Tuesday, March 18, 2014

WHAT IS ALUM?

Students often ask for clarification on alum.  What is it and what are the different products being sold as alum.  I have always used and sold Alum which is Potassium Aluminum Sulfate and is sometimes just called Aluminum Sulfate.  But in fact there is a product sold as Aluminum Sulfate that does not contain the Potassium.

So what is the difference?  Potassium Aluminum Sulfate is refined in such a way as to remove iron from the final product.  It appears to go through several processes of refinement.  Yet Aluminum Sulfate can be a low iron grade and can thus be used for mordanting. The problem with iron is it will dull and darken the color response on the fiber thus resulting in disappointing color.

Looking through suppliers I find both products.  I've called to verify that a product listed as Aluminum Sulfate is in fact just that.  So the question is what is the difference?  I'm not sure but the next step is to order some, do some mordanting experiments and compare results.

For a further discussion of alum see About Mordants by Michele Wipplinger at Earthues.  This is an excellent article addressing the differences.

In the meantime I am ordering some Aluminum Sulfate to compare with my Potassium Aluminum Sulfate.  Stay tuned.  The dyepots will be simmering.

Sunday, June 23, 2013

INDIGO AND THE ECONOMY OF COLOR

A book came in the mail as part of my ongoing interest in methods of dyeing with Indigo.  The color blue and the magical process that imparts a short lived yellow, then green and finally blue to cloth or fiber is a surprise each time it occurs. It is both fresh and engaging.  But the process has been modified over the years to incorporate modern chemicals for speed and success in making a vat.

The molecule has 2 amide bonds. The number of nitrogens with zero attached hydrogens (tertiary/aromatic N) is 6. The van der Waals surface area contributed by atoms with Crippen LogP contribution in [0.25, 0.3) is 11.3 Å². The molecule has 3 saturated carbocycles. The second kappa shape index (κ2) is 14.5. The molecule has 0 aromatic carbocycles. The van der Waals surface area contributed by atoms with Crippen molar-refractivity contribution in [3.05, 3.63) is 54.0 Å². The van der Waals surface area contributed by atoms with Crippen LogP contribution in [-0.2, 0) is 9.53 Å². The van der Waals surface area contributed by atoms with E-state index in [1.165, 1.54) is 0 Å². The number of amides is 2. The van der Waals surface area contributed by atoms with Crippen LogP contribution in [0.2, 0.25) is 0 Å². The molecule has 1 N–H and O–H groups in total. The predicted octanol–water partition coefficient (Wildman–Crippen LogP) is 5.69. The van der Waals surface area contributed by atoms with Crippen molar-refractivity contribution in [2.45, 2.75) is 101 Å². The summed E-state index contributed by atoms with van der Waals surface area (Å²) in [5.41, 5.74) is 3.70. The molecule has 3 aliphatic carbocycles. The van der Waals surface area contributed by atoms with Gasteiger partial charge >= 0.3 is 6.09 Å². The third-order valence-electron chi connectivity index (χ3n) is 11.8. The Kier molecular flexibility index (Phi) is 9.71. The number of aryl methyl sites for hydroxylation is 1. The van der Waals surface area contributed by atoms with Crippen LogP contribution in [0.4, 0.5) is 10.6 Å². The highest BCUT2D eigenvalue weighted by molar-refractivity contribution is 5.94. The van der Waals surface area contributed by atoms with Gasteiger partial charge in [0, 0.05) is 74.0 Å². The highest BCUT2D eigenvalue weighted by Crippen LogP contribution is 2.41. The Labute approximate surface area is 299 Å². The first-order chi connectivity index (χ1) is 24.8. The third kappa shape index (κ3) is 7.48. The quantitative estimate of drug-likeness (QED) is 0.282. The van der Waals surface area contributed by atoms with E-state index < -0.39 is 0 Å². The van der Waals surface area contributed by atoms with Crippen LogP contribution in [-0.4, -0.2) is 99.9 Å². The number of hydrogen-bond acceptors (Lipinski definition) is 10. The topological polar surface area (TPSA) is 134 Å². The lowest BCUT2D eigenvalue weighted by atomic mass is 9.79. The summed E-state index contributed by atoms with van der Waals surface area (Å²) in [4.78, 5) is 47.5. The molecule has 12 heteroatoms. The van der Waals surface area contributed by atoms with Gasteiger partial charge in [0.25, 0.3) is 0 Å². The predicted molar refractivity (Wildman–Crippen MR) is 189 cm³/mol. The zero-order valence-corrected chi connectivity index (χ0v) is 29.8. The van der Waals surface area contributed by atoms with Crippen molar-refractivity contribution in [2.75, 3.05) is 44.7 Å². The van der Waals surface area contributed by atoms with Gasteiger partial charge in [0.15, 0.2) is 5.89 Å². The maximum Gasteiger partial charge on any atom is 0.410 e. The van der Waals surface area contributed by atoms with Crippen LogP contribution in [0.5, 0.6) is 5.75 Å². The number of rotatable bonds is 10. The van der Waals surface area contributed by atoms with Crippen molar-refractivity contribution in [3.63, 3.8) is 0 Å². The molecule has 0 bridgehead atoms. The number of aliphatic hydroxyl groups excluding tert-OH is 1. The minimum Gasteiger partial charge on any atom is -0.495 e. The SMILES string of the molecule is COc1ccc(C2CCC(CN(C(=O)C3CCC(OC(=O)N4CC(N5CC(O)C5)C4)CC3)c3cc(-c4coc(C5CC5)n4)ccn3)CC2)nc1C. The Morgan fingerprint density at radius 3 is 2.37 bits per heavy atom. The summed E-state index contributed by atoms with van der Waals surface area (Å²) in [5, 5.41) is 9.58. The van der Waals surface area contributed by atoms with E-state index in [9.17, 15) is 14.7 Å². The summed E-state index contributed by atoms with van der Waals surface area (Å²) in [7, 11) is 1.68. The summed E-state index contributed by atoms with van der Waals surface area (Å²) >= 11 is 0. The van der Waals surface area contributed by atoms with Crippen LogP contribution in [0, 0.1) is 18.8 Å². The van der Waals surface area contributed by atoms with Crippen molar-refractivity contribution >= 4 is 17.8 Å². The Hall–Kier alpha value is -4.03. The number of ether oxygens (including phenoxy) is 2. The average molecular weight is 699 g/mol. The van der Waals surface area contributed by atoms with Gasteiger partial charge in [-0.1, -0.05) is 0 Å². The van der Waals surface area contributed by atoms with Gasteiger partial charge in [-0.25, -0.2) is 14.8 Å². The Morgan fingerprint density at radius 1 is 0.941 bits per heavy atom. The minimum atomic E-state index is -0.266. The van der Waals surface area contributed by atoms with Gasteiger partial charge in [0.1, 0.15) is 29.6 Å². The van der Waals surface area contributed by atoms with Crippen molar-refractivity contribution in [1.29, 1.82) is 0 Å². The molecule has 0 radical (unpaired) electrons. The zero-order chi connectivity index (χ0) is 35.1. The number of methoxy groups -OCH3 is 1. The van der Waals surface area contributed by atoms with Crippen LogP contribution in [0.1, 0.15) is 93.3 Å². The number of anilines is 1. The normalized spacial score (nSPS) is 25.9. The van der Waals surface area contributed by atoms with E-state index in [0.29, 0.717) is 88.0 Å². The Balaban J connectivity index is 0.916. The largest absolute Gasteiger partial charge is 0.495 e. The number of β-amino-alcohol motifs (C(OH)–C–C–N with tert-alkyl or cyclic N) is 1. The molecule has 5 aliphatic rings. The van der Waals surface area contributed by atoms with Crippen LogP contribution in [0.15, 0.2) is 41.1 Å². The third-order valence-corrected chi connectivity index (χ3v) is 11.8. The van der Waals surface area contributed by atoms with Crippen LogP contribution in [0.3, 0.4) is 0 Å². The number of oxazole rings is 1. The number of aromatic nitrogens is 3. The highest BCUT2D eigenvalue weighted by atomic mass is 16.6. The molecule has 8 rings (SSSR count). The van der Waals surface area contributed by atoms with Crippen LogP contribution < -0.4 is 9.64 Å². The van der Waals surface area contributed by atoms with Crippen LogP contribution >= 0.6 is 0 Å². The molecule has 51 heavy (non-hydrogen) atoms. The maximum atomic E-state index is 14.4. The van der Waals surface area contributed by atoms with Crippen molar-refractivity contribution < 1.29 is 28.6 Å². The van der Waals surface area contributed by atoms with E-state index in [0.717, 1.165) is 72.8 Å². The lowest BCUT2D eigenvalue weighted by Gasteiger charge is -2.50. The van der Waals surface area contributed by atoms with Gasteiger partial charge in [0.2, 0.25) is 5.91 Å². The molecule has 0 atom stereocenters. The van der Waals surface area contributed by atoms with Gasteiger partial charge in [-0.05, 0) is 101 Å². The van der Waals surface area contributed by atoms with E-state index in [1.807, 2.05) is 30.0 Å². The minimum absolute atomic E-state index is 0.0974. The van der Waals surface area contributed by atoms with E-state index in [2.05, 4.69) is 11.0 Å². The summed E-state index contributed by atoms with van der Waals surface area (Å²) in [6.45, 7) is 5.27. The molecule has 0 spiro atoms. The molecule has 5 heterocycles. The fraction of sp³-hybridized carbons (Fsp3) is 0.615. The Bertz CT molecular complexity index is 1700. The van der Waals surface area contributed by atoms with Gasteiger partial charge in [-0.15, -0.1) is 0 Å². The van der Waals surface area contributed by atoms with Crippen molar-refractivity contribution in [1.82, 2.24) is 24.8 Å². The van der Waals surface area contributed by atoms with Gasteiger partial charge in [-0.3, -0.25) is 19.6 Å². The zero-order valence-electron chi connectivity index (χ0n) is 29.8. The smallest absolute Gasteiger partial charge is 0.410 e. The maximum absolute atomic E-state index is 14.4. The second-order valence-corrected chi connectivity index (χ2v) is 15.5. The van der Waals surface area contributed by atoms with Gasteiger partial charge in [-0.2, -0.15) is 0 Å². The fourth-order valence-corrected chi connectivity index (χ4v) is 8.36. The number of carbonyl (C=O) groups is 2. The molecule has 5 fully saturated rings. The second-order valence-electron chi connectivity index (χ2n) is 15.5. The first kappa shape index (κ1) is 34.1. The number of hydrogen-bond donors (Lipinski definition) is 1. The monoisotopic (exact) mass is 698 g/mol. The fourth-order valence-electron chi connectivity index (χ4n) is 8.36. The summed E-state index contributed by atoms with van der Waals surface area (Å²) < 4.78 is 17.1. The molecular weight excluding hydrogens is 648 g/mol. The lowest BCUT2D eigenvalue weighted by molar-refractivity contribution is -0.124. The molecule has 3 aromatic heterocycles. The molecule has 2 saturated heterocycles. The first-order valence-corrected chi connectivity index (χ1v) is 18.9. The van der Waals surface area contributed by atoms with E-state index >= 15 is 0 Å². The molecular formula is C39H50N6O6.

Traditionally indigo is a dye that has required patience and time.  It is unlike other natural dye materials in that it doesn't readily dissolve in water.  It must be reduced, a process which removes the oxygen from the dye vat thus making the indigo available to the fiber.  Anything less deposits the color on the fiber but not into the fiber.

Indigo dyeing and its process is found in most cultures around the world.  But recipes vary according to local materials.  

After many attempts to use the modern recipe of indigo, thiox and lye I finally gave up.  Not because it didn't work but because I was getting headaches from the process.  The ProChem MSDS (Material Safety Data Sheet), THIOX, identifies a number of hazards in Section 3 and Section 10 including production of toxic carbon monoxide fumes.

I mentioned this to a friend and production natural dyer in Maine who did large quantities of indigo dyeing.  She set up a carbon monoxide meter to monitor the levels in her dye room at work.  While the alert did not sound it still indicated some carbon monoxide was present.

So what is natural about using thiox along with lye?  Probably not a lot.  It is, however, a quick way to get a vat up and running without a wait time.

But it occurs to me that slow fiber making is a retreat to the methodical sanity of meditation and mindfulness.  Process which is purposeful and unhurried.  And so a new quest began and continues.  To research and develop some natural fermentation vats.  They take longer but how quiet and satisfying it is to dye blue without toxic fumes.  

And so I will continue to document my journey into the the dark world of blue.  Indigo is for me the most magical of dyes.  And a fermentation vat is akin to my cheese making and baking with sourdough.  There is a thread which ties these practices together in a neat bow fed by biological process and bacteria.

 Stay tuned.